The Full Works Concert: Tuesday 24 March 2015, 8pm

The Royal Concertgebouw Orchestra is tonight's Great Orchestra of the World. Tonight they play Beethoven, Schubert and Shostakovich.

The Concertgebouw Orchestra was originally formed to play in Amsterdam's Concertgebouw building, which opened on 11 April 1888. From 1895, Willem Mengelberg was the orchestra's chief conductor. He is generally regarded as having brought the orchestra to a level of major international significance, with a particular championing of such then-contemporary composers as Gustav Mahler and Richard Strauss.

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One factor in creating the orchestra's distinct character is that it has had only six chief conductors, setting it apart from orchestras of similar age and calibre. The great Bernard Haitink made his debut with the Concertgebouw Orchestra on 7 November 1956, and from 1961 to 1963, shared the post of chief conductor of the orchestra with Eugen Jochum. Haitink became sole chief conductor in 1963, and served in this post until 1988, the year that the orchestra became 'Royal' when the Dutch Queen Beatrix conferred the title upon it.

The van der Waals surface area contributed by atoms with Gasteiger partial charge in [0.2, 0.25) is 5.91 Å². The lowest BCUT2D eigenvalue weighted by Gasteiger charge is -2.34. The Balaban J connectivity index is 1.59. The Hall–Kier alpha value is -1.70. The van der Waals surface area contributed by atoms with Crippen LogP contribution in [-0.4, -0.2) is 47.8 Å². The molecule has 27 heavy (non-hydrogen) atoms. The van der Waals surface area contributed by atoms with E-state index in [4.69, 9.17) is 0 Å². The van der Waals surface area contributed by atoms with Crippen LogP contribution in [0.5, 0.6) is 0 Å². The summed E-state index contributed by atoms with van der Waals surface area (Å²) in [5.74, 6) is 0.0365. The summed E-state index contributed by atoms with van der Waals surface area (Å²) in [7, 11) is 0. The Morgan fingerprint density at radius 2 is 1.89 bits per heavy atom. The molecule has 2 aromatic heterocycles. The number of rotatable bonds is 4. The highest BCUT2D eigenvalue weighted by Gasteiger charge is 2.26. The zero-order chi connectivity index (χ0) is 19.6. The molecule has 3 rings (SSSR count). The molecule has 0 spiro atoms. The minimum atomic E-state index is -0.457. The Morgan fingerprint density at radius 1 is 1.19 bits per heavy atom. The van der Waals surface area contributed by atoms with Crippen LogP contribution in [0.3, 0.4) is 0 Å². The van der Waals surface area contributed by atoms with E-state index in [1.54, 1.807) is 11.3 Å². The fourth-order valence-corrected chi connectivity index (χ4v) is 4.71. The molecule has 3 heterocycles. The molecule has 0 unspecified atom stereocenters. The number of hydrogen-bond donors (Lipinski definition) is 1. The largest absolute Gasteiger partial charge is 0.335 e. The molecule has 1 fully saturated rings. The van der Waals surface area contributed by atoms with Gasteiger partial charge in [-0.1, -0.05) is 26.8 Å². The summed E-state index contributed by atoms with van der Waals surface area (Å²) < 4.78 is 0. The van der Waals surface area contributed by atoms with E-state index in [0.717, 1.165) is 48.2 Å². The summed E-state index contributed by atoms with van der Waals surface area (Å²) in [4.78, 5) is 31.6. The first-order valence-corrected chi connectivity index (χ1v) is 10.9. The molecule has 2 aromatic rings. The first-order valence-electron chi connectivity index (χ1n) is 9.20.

As the first non-Dutchman to hold the post, Riccardo Chailly served as chief conductor from 1988 to 2004. His recordings with the orchestra include complete Mahler and Brahms symphony cycles and several Bruckner symphonies. The nearly one thousand recordings that the orchestra has to its credit have also contributed to its formidable reputation. 


Franz Schubert: Symphony No.8 in B minor, (‘Unfinished’)
Nikolaus Harnoncourt conducts the Royal Concertgebouw Orchestra

Ludwig van Beethoven: Piano Concerto No.4 in G major
Piano: Murray Perahia
Bernard Haitink conducts the Royal Concertgebouw Orchestra

Dmitri Shostakovich: Jazz Suite No.2
Riccardo Chailly conducts the Royal Concertgebouw Orchestra

Maurice Ravel: Le Tombeau de Couperin
Bernard Haitink conducts the Royal Concertgebouw Orchestra